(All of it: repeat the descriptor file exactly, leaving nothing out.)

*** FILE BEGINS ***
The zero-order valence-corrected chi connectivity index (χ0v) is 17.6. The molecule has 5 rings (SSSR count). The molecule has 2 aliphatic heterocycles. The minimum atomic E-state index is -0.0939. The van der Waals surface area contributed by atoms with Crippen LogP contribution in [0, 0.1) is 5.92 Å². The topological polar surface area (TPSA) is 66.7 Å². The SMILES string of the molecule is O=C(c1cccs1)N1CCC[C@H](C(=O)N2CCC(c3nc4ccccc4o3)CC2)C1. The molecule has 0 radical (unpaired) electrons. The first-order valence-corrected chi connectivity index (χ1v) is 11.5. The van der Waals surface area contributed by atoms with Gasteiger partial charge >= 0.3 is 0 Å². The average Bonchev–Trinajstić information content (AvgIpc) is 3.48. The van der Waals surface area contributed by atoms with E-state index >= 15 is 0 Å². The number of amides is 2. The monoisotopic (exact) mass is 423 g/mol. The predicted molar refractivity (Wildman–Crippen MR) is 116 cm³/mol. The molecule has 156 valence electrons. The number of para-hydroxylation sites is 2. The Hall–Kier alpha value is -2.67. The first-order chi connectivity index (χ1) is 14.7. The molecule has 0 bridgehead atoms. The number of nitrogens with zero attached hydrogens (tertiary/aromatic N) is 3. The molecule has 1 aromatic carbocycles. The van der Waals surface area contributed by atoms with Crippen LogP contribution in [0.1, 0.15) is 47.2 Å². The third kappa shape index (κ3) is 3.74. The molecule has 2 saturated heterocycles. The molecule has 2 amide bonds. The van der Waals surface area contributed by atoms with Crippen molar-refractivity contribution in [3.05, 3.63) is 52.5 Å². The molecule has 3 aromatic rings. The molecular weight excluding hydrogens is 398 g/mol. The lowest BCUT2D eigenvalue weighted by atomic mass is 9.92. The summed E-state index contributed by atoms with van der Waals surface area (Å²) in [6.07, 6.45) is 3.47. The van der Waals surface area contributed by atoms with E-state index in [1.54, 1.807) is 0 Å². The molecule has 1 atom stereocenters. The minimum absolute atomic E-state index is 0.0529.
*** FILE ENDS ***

The zero-order valence-corrected chi connectivity index (χ0v) is 17.6. The molecule has 5 rings (SSSR count). The molecule has 2 aliphatic heterocycles. The minimum atomic E-state index is -0.0939. The van der Waals surface area contributed by atoms with Crippen LogP contribution in [0, 0.1) is 5.92 Å². The topological polar surface area (TPSA) is 66.7 Å². The SMILES string of the molecule is O=C(c1cccs1)N1CCC[C@H](C(=O)N2CCC(c3nc4ccccc4o3)CC2)C1. The molecule has 0 radical (unpaired) electrons. The first-order valence-corrected chi connectivity index (χ1v) is 11.5. The van der Waals surface area contributed by atoms with Gasteiger partial charge >= 0.3 is 0 Å². The average Bonchev–Trinajstić information content (AvgIpc) is 3.48. The van der Waals surface area contributed by atoms with E-state index >= 15 is 0 Å². The number of amides is 2. The monoisotopic (exact) mass is 423 g/mol. The predicted molar refractivity (Wildman–Crippen MR) is 116 cm³/mol. The molecule has 156 valence electrons. The number of para-hydroxylation sites is 2. The Hall–Kier alpha value is -2.67. The first-order chi connectivity index (χ1) is 14.7. The molecule has 0 bridgehead atoms. The number of nitrogens with zero attached hydrogens (tertiary/aromatic N) is 3. The molecule has 1 aromatic carbocycles. The van der Waals surface area contributed by atoms with Crippen LogP contribution in [0.1, 0.15) is 47.2 Å². The third kappa shape index (κ3) is 3.74. The molecule has 2 saturated heterocycles. The molecule has 2 amide bonds. The van der Waals surface area contributed by atoms with Crippen molar-refractivity contribution in [3.05, 3.63) is 52.5 Å². The molecule has 3 aromatic rings. The molecular weight excluding hydrogens is 398 g/mol. The lowest BCUT2D eigenvalue weighted by atomic mass is 9.92. The summed E-state index contributed by atoms with van der Waals surface area (Å²) in [6.07, 6.45) is 3.47. The van der Waals surface area contributed by atoms with E-state index in [1.54, 1.807) is 0 Å². The molecule has 1 atom stereocenters. The minimum absolute atomic E-state index is 0.0529.